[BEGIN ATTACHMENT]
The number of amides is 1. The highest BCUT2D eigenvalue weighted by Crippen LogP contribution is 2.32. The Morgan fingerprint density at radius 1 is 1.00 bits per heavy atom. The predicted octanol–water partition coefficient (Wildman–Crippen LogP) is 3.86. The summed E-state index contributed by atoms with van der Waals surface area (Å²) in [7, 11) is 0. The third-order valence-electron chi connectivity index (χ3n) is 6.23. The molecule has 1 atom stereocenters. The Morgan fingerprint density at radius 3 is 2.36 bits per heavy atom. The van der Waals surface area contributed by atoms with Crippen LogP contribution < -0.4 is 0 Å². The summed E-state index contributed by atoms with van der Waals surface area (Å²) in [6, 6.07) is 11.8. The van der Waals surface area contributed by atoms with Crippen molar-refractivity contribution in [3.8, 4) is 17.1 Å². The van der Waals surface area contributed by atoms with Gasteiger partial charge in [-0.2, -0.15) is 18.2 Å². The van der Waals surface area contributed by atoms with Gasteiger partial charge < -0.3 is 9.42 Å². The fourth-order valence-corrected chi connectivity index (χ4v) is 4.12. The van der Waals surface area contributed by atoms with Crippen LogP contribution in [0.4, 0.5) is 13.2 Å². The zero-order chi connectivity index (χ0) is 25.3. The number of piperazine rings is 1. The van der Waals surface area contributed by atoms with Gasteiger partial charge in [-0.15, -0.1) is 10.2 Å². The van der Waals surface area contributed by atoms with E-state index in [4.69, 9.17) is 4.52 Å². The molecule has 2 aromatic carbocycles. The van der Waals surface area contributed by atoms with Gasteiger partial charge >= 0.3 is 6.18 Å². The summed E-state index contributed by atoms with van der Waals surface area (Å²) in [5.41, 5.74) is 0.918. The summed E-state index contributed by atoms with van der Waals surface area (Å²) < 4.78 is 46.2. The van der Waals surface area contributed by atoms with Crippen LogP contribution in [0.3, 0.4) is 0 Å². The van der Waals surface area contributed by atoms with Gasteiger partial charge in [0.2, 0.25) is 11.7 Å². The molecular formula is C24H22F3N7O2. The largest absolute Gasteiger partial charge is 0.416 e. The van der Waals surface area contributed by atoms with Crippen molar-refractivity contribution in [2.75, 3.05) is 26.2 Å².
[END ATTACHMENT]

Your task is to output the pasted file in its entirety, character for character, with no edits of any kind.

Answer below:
The number of amides is 1. The highest BCUT2D eigenvalue weighted by Crippen LogP contribution is 2.32. The Morgan fingerprint density at radius 1 is 1.00 bits per heavy atom. The predicted octanol–water partition coefficient (Wildman–Crippen LogP) is 3.86. The summed E-state index contributed by atoms with van der Waals surface area (Å²) in [7, 11) is 0. The third-order valence-electron chi connectivity index (χ3n) is 6.23. The molecule has 1 atom stereocenters. The Morgan fingerprint density at radius 3 is 2.36 bits per heavy atom. The van der Waals surface area contributed by atoms with Crippen LogP contribution < -0.4 is 0 Å². The summed E-state index contributed by atoms with van der Waals surface area (Å²) in [6, 6.07) is 11.8. The van der Waals surface area contributed by atoms with Crippen molar-refractivity contribution in [3.8, 4) is 17.1 Å². The van der Waals surface area contributed by atoms with Gasteiger partial charge in [-0.2, -0.15) is 18.2 Å². The van der Waals surface area contributed by atoms with Gasteiger partial charge < -0.3 is 9.42 Å². The fourth-order valence-corrected chi connectivity index (χ4v) is 4.12. The van der Waals surface area contributed by atoms with Crippen LogP contribution in [0.4, 0.5) is 13.2 Å². The zero-order chi connectivity index (χ0) is 25.3. The number of piperazine rings is 1. The van der Waals surface area contributed by atoms with Gasteiger partial charge in [-0.15, -0.1) is 10.2 Å². The van der Waals surface area contributed by atoms with E-state index in [4.69, 9.17) is 4.52 Å². The molecule has 2 aromatic carbocycles. The van der Waals surface area contributed by atoms with Gasteiger partial charge >= 0.3 is 6.18 Å². The summed E-state index contributed by atoms with van der Waals surface area (Å²) in [5.41, 5.74) is 0.918. The summed E-state index contributed by atoms with van der Waals surface area (Å²) < 4.78 is 46.2. The van der Waals surface area contributed by atoms with Crippen LogP contribution in [0.3, 0.4) is 0 Å². The van der Waals surface area contributed by atoms with Gasteiger partial charge in [0.2, 0.25) is 11.7 Å². The molecular formula is C24H22F3N7O2. The largest absolute Gasteiger partial charge is 0.416 e. The van der Waals surface area contributed by atoms with Crippen molar-refractivity contribution in [2.75, 3.05) is 26.2 Å².